The litigation process was slow-moving. As Wyss remembers, “when we started, I was just writing comments for SACReD, looking through the regulations and throwing out everything I could.” It took close to two years of litigation in the Board of Appeals for Wyss and Guy to prove that their clients even had standing. “We finally got to the merits,” says Wyss, “and we convinced the Board of Appeals.”
Wyss and Guy took the matter to the Board of Appeals in 2016, when after reversing its own prior decisions, Anne Arundel County approved Snyder’s plans to build 11 single-family homes on one 40-acre lot within the Resource Conservation Area (RCA) of the Critical Area – even though RCA rules specify that only one house per every 20 acres is allowed. Using a definition of “site” that is found in Maryland’s stormwater regulations, Snyder argued that it could build the 11 homes on the RCA lot if it transferred grandfathered rights from other non-contiguous parcels to the 40-acre parcel— and the County agreed. Wyss and Guy immediately appealed to the Anne Arundel Board of Appeals. Maryland’s Critical Area Commission also entered the debate at this time, after finding that Snyder’s proposed definition of “site” did not meet the requirement that the County implement state regulations regarding the Critical Area.
The litigation finally came to an end after the matter became more prominent in the press leading up to the 2018 midterms. “There was a lot of press about what was going on,” Wyss recalls. Then, all of a sudden, the County bought out Snyder using money from county funds. Accompanying the buyout, the County also made commitments that the land would not be developed.
The victory wasn’t without some environmental losses. Although Snyder had said that he had no plans to develop the previously approved Deep Cove West subdivision, which had been acquired to use as more of a bargaining tool, the developer in fact cleared more than ten acres of ancient forest on the property. “We tried to slow them down,” says Wyss, “and ultimately, he was stopped, but as a result, there’s a big hole in the forest. It’s growing back, which is good, but it was 100 years old and totally untouched forest before that, and it’ll take another 50 years or so before it returns to what it was.”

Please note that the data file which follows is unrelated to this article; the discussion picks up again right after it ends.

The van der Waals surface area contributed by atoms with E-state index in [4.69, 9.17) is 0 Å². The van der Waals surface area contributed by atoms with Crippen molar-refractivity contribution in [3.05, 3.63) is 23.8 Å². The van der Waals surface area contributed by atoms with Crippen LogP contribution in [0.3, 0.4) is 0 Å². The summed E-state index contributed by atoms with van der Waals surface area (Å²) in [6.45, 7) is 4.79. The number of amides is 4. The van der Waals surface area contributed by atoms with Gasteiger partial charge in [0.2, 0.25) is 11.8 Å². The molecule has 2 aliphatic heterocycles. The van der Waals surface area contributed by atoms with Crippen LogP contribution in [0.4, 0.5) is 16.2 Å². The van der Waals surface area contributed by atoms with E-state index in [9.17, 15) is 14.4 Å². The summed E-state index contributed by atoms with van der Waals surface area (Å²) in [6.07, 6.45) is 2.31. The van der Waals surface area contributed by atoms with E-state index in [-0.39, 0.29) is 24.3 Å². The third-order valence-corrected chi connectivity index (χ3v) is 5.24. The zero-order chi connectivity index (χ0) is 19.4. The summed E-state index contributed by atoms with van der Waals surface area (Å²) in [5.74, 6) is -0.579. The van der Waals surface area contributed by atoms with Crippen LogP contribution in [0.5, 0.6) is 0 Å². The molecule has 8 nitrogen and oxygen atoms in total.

In the end, Wyss and Guy were able to conserve 130 acres of land within the RCA of the Critical Area, which today serves as an important section of the East Coast Greenway. “This is one of the last pristine places that has not been developed down there,” says Wyss, “and for the people in Franklin Manor, they look across and just have this beautiful vista of woods.” Wyss continues, “It’s one of the few areas that you can go in and canoe and you can see down to the bottom and see the grasses and the underwater vegetation… if it had been developed, I think they would have lost all of that. You would have had people in the developments putting in docks. They would have wanted powerboats. They would have wanted to dredge it and all sorts of things would have happened. But right now, it’s just kayaks and canoes.”
And although Wyss “knew nothing” at the beginning, by the end of the battle for Turtle Run, one of his fondest memories includes just how much he had learned about the process. “[I]t was interesting learning all that and just seeing how that process worked or didn’t work. You know, I approached it as a lawyer, I’m going to make my arguments and learn along the way, but there was a lot else going on, including grassroots development by the local communities to make their views known which is also so important as part of that process.”